Whether you manicure your nails or not, keeping them short and sweet could help you avoid gnawing them off. The closer the nail is to the fingertip, the more difficult and less tempting it is to nibble. Proceed with caution here, though: Dr. Garshick warns that you have to be especially careful not to bite with shorter nails to avoid biting at the skin itself, which can lead to infections in the area.

4. Try an unpleasant polish

There are many foul-tasting nail polishes on the market today meant to help deter nail biters. Chait notes that these products “can condition you to stop biting your nails, as each time you put your fingers in your mouth, you experience something unpleasant.” A great, dermatologist-backed polish is the bitter tasting Mavala Stop Deterrent Nail Polish, which Dr. Garshick recommends to her patients.

5. Habit reversal training

Habit reversal training is an effective way to learn how to stop biting your nails (it can be used for other habits as well). It involves replacing a harmful behavior with a healthier one. Chait explains that “the idea is to become aware but without judgment.” When you notice yourself engaging in the behavior, extend yourself some grace. Instead of thinking of the act as a failure, reflect on the external and internal factors that may have caused you to bite your nails and then move to identifying an alternate behavior. Chait suggests finding something to do with the hands to keep them busy and away from the mouth, like a fidget toy or stress ball. Similarly, gum or a lollipop helps to occupy the mouth.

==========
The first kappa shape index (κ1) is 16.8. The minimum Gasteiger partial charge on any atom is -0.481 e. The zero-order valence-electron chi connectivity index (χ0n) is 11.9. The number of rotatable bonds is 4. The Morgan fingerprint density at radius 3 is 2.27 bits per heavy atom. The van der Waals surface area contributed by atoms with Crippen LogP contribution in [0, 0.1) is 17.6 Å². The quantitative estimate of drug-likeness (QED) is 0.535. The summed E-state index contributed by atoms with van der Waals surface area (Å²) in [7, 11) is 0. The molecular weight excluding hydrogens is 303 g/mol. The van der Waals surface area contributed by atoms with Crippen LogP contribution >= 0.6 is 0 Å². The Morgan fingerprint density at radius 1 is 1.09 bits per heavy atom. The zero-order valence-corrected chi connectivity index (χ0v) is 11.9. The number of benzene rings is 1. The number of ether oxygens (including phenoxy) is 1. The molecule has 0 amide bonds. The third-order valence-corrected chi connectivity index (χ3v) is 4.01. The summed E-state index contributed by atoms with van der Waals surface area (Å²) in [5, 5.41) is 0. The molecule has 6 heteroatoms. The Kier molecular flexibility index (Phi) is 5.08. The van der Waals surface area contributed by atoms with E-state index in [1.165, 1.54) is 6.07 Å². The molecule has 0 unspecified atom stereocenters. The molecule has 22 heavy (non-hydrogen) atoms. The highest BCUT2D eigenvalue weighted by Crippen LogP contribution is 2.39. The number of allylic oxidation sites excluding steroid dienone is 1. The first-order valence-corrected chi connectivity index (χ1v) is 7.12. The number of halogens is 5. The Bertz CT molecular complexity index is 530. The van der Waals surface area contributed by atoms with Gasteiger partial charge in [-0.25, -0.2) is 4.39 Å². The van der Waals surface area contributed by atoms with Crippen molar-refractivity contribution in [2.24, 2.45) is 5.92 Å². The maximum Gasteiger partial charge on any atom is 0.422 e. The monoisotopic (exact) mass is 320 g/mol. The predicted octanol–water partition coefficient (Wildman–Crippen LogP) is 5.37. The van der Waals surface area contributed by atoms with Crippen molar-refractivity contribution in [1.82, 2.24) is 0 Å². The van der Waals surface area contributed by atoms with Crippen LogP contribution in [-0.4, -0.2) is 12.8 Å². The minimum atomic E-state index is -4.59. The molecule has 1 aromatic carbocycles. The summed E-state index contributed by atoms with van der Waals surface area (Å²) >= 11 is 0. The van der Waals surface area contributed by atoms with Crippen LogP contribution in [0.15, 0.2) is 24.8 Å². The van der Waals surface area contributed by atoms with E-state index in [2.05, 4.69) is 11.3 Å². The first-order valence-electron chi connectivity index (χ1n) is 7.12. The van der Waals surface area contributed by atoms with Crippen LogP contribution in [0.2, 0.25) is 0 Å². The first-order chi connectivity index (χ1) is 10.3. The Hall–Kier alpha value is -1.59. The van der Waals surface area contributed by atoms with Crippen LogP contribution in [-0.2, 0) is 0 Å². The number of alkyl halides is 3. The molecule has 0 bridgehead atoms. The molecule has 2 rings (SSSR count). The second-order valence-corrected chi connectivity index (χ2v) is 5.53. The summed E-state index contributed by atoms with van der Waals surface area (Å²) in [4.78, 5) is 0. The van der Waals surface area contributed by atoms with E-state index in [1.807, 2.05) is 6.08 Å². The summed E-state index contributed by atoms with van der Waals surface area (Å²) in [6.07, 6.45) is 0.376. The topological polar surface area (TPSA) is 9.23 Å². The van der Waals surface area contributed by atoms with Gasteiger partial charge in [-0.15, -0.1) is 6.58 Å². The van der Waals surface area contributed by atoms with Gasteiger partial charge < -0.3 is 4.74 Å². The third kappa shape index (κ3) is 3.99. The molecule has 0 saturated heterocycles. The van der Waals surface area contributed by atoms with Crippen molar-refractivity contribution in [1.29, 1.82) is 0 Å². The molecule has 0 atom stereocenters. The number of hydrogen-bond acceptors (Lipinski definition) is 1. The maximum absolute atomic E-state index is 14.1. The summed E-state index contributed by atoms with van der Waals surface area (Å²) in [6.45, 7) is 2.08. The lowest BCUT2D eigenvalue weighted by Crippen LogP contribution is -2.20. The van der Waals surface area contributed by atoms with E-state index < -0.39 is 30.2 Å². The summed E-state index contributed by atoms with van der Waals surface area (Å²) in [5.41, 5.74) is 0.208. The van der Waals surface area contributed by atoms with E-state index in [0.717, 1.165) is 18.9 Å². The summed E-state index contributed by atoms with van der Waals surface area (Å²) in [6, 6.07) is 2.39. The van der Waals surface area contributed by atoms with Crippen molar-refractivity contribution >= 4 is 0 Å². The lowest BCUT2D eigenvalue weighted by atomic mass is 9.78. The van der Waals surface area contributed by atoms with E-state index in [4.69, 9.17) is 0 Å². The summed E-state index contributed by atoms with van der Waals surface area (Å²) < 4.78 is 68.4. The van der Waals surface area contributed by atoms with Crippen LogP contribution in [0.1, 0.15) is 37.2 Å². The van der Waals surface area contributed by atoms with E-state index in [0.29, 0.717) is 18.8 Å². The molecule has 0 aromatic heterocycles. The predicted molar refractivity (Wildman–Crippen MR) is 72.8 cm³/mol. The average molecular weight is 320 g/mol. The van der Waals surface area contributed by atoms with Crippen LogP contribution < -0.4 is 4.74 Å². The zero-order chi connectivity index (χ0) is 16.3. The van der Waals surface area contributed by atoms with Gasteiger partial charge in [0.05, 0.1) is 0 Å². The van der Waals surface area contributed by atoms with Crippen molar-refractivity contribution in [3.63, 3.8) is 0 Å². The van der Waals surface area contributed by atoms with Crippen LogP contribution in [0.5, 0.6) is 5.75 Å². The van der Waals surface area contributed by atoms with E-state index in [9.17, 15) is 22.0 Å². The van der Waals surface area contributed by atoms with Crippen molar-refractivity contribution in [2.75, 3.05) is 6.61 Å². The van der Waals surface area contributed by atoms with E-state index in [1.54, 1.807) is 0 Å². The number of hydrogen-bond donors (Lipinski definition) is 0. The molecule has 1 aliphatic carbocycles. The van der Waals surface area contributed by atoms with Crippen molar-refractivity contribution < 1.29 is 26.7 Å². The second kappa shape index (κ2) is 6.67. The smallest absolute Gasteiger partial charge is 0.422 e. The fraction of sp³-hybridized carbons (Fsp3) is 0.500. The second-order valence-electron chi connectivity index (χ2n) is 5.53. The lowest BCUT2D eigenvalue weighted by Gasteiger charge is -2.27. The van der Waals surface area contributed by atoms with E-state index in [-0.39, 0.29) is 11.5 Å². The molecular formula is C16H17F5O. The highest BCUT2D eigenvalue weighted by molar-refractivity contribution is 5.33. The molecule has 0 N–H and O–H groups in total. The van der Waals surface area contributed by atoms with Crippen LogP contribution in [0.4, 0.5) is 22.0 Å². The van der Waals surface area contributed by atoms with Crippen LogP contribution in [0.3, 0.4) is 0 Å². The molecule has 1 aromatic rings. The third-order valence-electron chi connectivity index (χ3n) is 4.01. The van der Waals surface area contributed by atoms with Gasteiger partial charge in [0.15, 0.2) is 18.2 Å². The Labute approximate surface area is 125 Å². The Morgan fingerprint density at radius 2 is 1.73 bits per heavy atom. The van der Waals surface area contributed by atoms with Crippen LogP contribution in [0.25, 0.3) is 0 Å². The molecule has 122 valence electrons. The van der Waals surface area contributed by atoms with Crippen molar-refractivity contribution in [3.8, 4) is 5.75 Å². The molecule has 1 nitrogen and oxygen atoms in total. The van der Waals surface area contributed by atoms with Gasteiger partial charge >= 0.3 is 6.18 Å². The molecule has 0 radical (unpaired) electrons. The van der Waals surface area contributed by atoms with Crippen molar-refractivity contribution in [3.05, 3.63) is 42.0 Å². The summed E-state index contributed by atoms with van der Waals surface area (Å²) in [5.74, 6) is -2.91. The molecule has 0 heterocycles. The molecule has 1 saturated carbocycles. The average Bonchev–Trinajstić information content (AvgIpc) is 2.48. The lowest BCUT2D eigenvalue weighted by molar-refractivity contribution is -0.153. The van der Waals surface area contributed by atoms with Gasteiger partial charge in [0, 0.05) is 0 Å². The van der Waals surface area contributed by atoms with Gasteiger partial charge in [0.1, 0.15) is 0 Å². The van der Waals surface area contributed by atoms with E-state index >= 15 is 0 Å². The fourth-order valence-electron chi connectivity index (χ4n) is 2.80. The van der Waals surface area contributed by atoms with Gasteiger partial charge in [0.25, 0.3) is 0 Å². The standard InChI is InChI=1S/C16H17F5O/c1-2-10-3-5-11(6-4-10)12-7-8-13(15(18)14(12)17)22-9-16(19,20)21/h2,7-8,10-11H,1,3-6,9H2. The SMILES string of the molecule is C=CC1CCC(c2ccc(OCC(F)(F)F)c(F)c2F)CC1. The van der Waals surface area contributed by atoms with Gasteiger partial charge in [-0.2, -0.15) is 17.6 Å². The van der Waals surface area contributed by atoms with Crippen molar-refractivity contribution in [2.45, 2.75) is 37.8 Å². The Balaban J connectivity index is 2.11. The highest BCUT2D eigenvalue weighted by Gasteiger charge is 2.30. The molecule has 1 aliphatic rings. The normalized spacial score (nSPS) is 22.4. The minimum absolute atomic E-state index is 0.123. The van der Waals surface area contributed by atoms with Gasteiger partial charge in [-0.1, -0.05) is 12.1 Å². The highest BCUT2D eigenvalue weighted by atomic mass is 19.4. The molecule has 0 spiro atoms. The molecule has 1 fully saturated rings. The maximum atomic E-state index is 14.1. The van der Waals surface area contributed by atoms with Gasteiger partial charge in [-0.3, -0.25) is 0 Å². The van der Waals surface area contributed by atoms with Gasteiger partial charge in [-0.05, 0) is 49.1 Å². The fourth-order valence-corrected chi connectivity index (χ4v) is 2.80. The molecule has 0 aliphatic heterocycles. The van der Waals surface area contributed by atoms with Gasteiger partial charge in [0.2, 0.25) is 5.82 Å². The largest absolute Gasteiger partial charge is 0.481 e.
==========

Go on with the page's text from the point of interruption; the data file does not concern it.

6. Try gloves or mouthguard

These provide a physical barrier to prevent nail biting and will make you instantly aware of when you are engaging in the habit without causing you any harm. While this might be a bit extreme for the office or other public places, Garshick says these items can be useful if you mostly bite your nails at home, while watching television or out of boredom. Plus, you can use the gloves to extra advantage, says Dr. Garshick.“It can be good for the health of the skin on and around the nails to apply vaseline and then gloves on top. This is going to help hydrate the skin, lock in moisture, and form physical protection as well.”